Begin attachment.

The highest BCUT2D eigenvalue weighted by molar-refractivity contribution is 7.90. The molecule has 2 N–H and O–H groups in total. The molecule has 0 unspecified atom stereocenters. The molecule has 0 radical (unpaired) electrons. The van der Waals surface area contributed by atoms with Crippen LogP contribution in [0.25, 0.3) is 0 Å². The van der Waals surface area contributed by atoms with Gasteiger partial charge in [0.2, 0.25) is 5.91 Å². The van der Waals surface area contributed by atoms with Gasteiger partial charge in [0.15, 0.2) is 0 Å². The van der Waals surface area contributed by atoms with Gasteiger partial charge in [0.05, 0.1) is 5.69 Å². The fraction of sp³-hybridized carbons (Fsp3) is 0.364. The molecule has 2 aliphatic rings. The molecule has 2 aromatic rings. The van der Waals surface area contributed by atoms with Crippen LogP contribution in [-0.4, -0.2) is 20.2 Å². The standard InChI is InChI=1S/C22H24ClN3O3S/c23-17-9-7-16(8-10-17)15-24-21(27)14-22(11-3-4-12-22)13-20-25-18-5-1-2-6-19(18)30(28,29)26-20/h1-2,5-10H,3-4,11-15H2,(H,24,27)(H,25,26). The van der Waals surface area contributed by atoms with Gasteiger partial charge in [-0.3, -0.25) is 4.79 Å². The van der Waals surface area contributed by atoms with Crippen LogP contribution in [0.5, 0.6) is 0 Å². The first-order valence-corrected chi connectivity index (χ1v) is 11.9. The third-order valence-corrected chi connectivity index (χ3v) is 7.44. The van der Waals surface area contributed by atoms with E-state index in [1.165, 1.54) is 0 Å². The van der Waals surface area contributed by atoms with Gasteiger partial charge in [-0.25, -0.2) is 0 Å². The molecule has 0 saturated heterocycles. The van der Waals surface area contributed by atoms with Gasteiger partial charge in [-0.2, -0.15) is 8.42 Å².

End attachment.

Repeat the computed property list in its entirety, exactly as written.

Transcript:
The highest BCUT2D eigenvalue weighted by molar-refractivity contribution is 7.90. The molecule has 2 N–H and O–H groups in total. The molecule has 0 unspecified atom stereocenters. The molecule has 0 radical (unpaired) electrons. The van der Waals surface area contributed by atoms with Crippen LogP contribution in [0.25, 0.3) is 0 Å². The van der Waals surface area contributed by atoms with Gasteiger partial charge in [0.2, 0.25) is 5.91 Å². The van der Waals surface area contributed by atoms with Gasteiger partial charge in [0.15, 0.2) is 0 Å². The van der Waals surface area contributed by atoms with Gasteiger partial charge in [0.05, 0.1) is 5.69 Å². The fraction of sp³-hybridized carbons (Fsp3) is 0.364. The molecule has 2 aliphatic rings. The molecule has 2 aromatic rings. The van der Waals surface area contributed by atoms with Crippen LogP contribution in [-0.4, -0.2) is 20.2 Å². The standard InChI is InChI=1S/C22H24ClN3O3S/c23-17-9-7-16(8-10-17)15-24-21(27)14-22(11-3-4-12-22)13-20-25-18-5-1-2-6-19(18)30(28,29)26-20/h1-2,5-10H,3-4,11-15H2,(H,24,27)(H,25,26). The van der Waals surface area contributed by atoms with Gasteiger partial charge in [-0.3, -0.25) is 4.79 Å². The van der Waals surface area contributed by atoms with Crippen LogP contribution in [0.5, 0.6) is 0 Å². The first-order valence-corrected chi connectivity index (χ1v) is 11.9. The third-order valence-corrected chi connectivity index (χ3v) is 7.44. The van der Waals surface area contributed by atoms with E-state index in [1.165, 1.54) is 0 Å². The van der Waals surface area contributed by atoms with Gasteiger partial charge in [-0.25, -0.2) is 0 Å². The molecule has 0 saturated heterocycles. The van der Waals surface area contributed by atoms with Gasteiger partial charge in [-0.2, -0.15) is 8.42 Å².